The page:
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Is new always better?

The most powerful word in advertising has long been “new”.

New has no baggage, no past failures. It is the sponge that can absorb what people project. Thus, it can be a deceptive illusion of improvement. New does not always mean better.

New is change. People aren’t always comfortable with change.

I can recall in the aftermath of the USA’s World Cup 2006 tournament, that Landon Donovan was initially unhappy that coach Bruce Arena, the only national team leader Donovan had ever known, was not retained. Arena had stamped US soccer with his system of doing things, and Donovan was comfortable with it.

“I don’t know how a new coach is going to be,” Donovan said at the time.

Germany’s Jurgen Klinsmann was then a possibility.

“I don’t know Klinsmann,” Donovan explained in 2006. “It’s a change. For me, it’s hard to just move on and say, ‘Change is good.’”

Whether change is good or bad, it is ultimately inevitable. Four years later, it’s not only Donovan who has changed, but the USA’s soccer landscape. More American players (including Donovan on one stint where he got to know Klinsmann better) have gone abroad and done well. More foreign coaches have come to Major League Soccer and had success.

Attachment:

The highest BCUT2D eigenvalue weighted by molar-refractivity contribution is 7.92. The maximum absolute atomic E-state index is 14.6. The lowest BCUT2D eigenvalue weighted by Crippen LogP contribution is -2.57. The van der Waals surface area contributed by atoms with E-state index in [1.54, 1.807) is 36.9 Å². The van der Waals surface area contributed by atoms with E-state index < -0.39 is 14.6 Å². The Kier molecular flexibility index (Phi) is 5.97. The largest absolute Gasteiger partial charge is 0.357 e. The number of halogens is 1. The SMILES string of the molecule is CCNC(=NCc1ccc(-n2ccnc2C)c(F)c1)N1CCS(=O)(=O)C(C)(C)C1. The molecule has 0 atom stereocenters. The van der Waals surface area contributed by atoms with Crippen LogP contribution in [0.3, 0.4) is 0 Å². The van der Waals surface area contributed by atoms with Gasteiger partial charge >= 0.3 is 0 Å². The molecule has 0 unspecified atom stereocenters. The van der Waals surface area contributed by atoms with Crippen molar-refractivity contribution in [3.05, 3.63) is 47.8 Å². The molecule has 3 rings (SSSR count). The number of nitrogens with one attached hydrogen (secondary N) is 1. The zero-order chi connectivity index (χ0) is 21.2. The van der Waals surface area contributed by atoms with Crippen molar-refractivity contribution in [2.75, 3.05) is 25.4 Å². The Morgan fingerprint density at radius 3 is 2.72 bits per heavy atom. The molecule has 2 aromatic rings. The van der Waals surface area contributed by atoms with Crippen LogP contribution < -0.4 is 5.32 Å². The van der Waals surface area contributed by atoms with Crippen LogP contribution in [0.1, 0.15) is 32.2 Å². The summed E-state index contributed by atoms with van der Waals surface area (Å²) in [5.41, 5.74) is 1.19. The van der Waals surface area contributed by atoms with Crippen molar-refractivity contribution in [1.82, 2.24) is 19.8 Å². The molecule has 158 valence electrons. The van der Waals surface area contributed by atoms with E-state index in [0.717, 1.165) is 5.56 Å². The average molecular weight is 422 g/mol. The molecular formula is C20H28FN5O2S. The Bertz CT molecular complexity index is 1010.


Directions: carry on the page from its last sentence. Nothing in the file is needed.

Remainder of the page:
“A guy like (Hans) Bakke in New York, and he’s a guy - I don’t know him, but he seems like a guy who is going to come in and do the work to understand our system and our players as well as mixing that with some European players,” said Chris Klein. “As we gain more respect on the world stage and as a league, you’re going to get more and more coaches that want to come coach here and I think that’s good for the league.”

As the world’s most international game gains hold in the United States, so does the idea that the national team is more adaptable than before, and thus, more open to leadership by a foreign coach.

Looking back at the World Cup, two coaches in particular that were retained for second stints stand out - Fabio Capello and Joachim Loew.



Despite not getting his Three Lions squad any further than the second round and coming in second to the USA in group play, Capello still retains an impressive roster of titles in his career, which perhaps titled the argument in his favor when consideration for his new contract took place.

Loew, meanwhile, led his squad to the semifinals of the tournament. While demands for Germany to claim trophies outright are high, the last four isn’t a bad accomplishment.

Bob Bradley offered arguably the best value for contract of the coaches who put their teams in the second round of the World Cup.

Yet there has been widespread dissatisfaction by many USA fans at Bradley remaining on as head of the national team.

“That’s a difficult situation,” Klein observed. “I think Bob showed that he did well in his four years. Could a foreign coach have done as well with our national team? I definitely believe so, but that’s not the case. We’ve got Bob back now. The challenge over the next four years is whether we can take those steps forward that we need to, to improve not only in the World Cup, but in the style in which we play and to be more competitive against the best teams in the world.”